Finally, be ready with a list of questions that will give you valuable information on the role, company, industry and competition. It’s OK to have these typed/written and stored in your interview binder. You don’t have to memorize them. But while asking these questions, inject some commentary that demonstrates that you’ve done your research. You’d be amazed at how many candidates don’t do research, or if they do they don’t incorporate it into their interview. This will really help you stand out. And feel free to take notes. It shows you’re taking this seriously.
While I can’t say precisely what to wear for the specific company and job you are interviewing for, I can give a solid rule of thumb. Assess the dress attire standard you would follow once in the job and take it up a notch for the interview. In other words, if you would dress business casual for the job (let’s say Dockers and a button-up collar shirt for guys), then wear at least slacks, a dress shirt and sport coat for the interview – and don’t hesitate to add a tie. If you would wear jeans and a pullover collar shirt for the job, then at least dress business casual for the interview. I also recommend mostly ignoring the advice of any existing employees at the company. They might tell you, “Don’t worry about dressing up for the interview because we’re pretty laid back here.” Instead, just take it up at least one notch to come across as professional and serious.
OK, so you made enough of a positive impression with your job application or unsolicited email (see related post) to get a response from the company. This will usually start with a request for a phone interview. It’s the company’s way of conducting a second round of filtering (following the resume filter) to make sure they only spend face-to-face time with the most viable candidates.
The main thing I’ll say about the phone screening interview is shame on you if you don’t have all of your most important research information in front of you during the interview (see related post and this one too). In addition, you should have a cheat sheet of your personal accomplishments right in front of you. Maybe this is just a highlighted version of your resume. Finally, some of the recommendations in the following posts of this series are also excellent preparatory tasks for a phone screening interview. But remember three key things.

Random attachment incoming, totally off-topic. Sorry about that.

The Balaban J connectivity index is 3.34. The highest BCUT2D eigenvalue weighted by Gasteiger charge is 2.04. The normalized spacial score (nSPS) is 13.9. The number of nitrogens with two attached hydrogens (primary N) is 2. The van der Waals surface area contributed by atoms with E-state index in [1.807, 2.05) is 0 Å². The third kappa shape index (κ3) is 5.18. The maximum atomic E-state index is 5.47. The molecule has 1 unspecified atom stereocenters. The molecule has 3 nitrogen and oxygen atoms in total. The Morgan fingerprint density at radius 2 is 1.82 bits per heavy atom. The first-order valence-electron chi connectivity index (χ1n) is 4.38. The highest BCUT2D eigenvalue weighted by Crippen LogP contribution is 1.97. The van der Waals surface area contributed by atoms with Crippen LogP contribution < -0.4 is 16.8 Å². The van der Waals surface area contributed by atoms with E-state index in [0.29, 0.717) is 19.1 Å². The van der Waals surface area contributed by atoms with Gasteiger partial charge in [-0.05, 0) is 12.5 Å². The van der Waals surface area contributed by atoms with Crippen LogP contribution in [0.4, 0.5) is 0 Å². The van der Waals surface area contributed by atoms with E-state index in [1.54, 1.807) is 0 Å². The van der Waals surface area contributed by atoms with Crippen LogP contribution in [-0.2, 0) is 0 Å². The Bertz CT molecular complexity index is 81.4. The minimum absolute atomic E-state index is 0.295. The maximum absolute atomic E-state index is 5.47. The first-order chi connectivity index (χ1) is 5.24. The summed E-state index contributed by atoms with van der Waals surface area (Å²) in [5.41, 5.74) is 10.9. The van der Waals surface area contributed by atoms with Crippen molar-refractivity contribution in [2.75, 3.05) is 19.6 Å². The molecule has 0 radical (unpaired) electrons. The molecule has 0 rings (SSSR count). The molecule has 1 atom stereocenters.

- The only reason the company is doing the phone screening interview with you is to decide if they want to bring you in for a more comprehensive fact-to-face interview. So don’t turn it into your interview of the company (that comes later). You should be prepared with a couple of questions about the company in case you’re given the opportunity and to show that you’ve done your research. But make sure they get what they need first.
- Take full advantage of the fact that there is a phone line in between you and the interviewer. You can have every cheat sheet known to man at your fingertips. Just be organized.
- Eliminate things that could distract or disrupt the interview. Have a dog at home that likes to bark when people walk by your house? Put him/her in the bedroom. Have a land line phone at home? Use it instead of your cell phone for better clarity.
If a target company has a job posting that is a fit, then obviously you should follow the stated process for submitting your resume and then try to reach someone personally in the HR department, or better yet use your personal network to get to the hiring manager. But if this isn’t the case, and you can’t seem to get any friendly introductions, what should you do? Well, once choice is to keep waiting to see if something shakes loose. But if you reach a point where you need to get more aggressive, then it’s time to take matters into your own hands.
My recommendation in this case is to reach out to some appropriate person in the company on your own. It is important to reach out to the right personal at the right level. In other words, if you are seeking a sales rep position in a 2,000 employee company, you should not reach out to the CEO but rather the Sales VP or maybe a regional Sales Director. You’re going to get the names of these people from LinkedIn, the company website or your personal network.
The best method of doing this is email. Even if you don’t know the email address of the person you want to reach out to, it’s not hard to figure out. Check the website Contact page and the bottom of any company-produced press releases to see if any person’s email address is listed. For example, if the target company is Ipswitch Incorporated and you see a press contact (John Doe) listed as firstname.lastname@example.org, then you can pretty well predict the company’s email nomenclature. If you can’t find any such clues, then with about 90% odds of success, you should try the following three approaches: